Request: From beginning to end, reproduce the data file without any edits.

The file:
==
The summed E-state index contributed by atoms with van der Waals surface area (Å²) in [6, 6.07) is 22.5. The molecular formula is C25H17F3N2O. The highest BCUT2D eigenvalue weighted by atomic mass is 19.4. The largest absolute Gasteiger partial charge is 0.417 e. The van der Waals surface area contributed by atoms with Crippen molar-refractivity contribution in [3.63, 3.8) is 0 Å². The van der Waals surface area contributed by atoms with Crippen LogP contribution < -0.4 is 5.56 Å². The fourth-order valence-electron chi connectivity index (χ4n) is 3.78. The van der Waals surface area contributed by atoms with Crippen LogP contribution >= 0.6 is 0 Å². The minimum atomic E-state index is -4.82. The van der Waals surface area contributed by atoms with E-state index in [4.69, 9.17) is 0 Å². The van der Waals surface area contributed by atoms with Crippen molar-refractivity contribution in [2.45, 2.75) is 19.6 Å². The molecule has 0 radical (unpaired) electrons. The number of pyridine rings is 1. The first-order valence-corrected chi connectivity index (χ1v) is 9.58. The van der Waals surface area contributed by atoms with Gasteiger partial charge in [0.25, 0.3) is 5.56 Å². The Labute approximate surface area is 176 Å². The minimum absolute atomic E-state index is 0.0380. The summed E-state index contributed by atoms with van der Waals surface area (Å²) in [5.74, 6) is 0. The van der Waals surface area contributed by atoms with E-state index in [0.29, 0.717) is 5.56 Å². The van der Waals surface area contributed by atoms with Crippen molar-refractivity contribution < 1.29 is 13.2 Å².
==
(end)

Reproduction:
The summed E-state index contributed by atoms with van der Waals surface area (Å²) in [6, 6.07) is 22.5. The molecular formula is C25H17F3N2O. The highest BCUT2D eigenvalue weighted by atomic mass is 19.4. The largest absolute Gasteiger partial charge is 0.417 e. The van der Waals surface area contributed by atoms with Crippen molar-refractivity contribution in [3.63, 3.8) is 0 Å². The van der Waals surface area contributed by atoms with Crippen LogP contribution < -0.4 is 5.56 Å². The fourth-order valence-electron chi connectivity index (χ4n) is 3.78. The van der Waals surface area contributed by atoms with Crippen LogP contribution >= 0.6 is 0 Å². The minimum atomic E-state index is -4.82. The van der Waals surface area contributed by atoms with E-state index in [4.69, 9.17) is 0 Å². The van der Waals surface area contributed by atoms with Crippen molar-refractivity contribution in [2.45, 2.75) is 19.6 Å². The molecule has 0 radical (unpaired) electrons. The number of pyridine rings is 1. The first-order valence-corrected chi connectivity index (χ1v) is 9.58. The van der Waals surface area contributed by atoms with Gasteiger partial charge in [0.25, 0.3) is 5.56 Å². The Labute approximate surface area is 176 Å². The minimum absolute atomic E-state index is 0.0380. The summed E-state index contributed by atoms with van der Waals surface area (Å²) in [5.74, 6) is 0. The van der Waals surface area contributed by atoms with E-state index in [0.29, 0.717) is 5.56 Å². The van der Waals surface area contributed by atoms with Crippen molar-refractivity contribution < 1.29 is 13.2 Å².